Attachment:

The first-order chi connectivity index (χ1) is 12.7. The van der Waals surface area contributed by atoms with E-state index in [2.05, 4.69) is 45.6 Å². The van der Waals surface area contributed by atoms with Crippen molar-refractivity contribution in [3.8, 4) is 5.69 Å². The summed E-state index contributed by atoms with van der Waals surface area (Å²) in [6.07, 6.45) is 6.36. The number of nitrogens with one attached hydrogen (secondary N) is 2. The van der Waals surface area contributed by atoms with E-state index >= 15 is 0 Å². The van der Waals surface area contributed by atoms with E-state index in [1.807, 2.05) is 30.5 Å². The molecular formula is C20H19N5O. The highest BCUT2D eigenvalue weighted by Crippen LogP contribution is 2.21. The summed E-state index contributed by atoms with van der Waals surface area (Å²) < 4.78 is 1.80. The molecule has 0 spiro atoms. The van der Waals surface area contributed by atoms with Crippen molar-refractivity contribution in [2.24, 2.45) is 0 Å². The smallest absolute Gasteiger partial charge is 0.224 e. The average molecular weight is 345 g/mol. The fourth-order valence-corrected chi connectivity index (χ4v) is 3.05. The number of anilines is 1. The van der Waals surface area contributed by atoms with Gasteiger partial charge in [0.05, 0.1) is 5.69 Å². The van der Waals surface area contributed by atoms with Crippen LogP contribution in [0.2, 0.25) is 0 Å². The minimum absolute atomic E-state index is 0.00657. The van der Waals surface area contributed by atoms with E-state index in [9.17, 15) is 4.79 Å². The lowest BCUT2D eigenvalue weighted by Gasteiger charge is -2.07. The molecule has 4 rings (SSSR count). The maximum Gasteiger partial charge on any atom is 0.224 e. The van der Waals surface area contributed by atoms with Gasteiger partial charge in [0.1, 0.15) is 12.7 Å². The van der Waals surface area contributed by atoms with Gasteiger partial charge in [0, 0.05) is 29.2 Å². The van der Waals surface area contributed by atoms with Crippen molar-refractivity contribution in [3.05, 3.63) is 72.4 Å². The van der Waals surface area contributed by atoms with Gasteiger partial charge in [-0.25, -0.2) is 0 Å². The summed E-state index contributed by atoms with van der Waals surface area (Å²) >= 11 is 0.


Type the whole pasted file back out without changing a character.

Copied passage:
The first-order chi connectivity index (χ1) is 12.7. The van der Waals surface area contributed by atoms with E-state index in [2.05, 4.69) is 45.6 Å². The van der Waals surface area contributed by atoms with Crippen molar-refractivity contribution in [3.8, 4) is 5.69 Å². The summed E-state index contributed by atoms with van der Waals surface area (Å²) in [6.07, 6.45) is 6.36. The number of nitrogens with one attached hydrogen (secondary N) is 2. The van der Waals surface area contributed by atoms with E-state index >= 15 is 0 Å². The van der Waals surface area contributed by atoms with E-state index in [1.807, 2.05) is 30.5 Å². The molecular formula is C20H19N5O. The highest BCUT2D eigenvalue weighted by Crippen LogP contribution is 2.21. The summed E-state index contributed by atoms with van der Waals surface area (Å²) < 4.78 is 1.80. The molecule has 0 spiro atoms. The van der Waals surface area contributed by atoms with Crippen molar-refractivity contribution in [2.24, 2.45) is 0 Å². The smallest absolute Gasteiger partial charge is 0.224 e. The average molecular weight is 345 g/mol. The fourth-order valence-corrected chi connectivity index (χ4v) is 3.05. The number of anilines is 1. The van der Waals surface area contributed by atoms with Gasteiger partial charge in [0.05, 0.1) is 5.69 Å². The van der Waals surface area contributed by atoms with Crippen LogP contribution in [0.2, 0.25) is 0 Å². The minimum absolute atomic E-state index is 0.00657. The van der Waals surface area contributed by atoms with E-state index in [9.17, 15) is 4.79 Å². The lowest BCUT2D eigenvalue weighted by Gasteiger charge is -2.07. The molecule has 4 rings (SSSR count). The maximum Gasteiger partial charge on any atom is 0.224 e. The van der Waals surface area contributed by atoms with Gasteiger partial charge in [0.1, 0.15) is 12.7 Å². The van der Waals surface area contributed by atoms with Gasteiger partial charge in [0, 0.05) is 29.2 Å². The van der Waals surface area contributed by atoms with Crippen molar-refractivity contribution in [3.05, 3.63) is 72.4 Å². The van der Waals surface area contributed by atoms with Gasteiger partial charge in [-0.25, -0.2) is 0 Å². The summed E-state index contributed by atoms with van der Waals surface area (Å²) >= 11 is 0.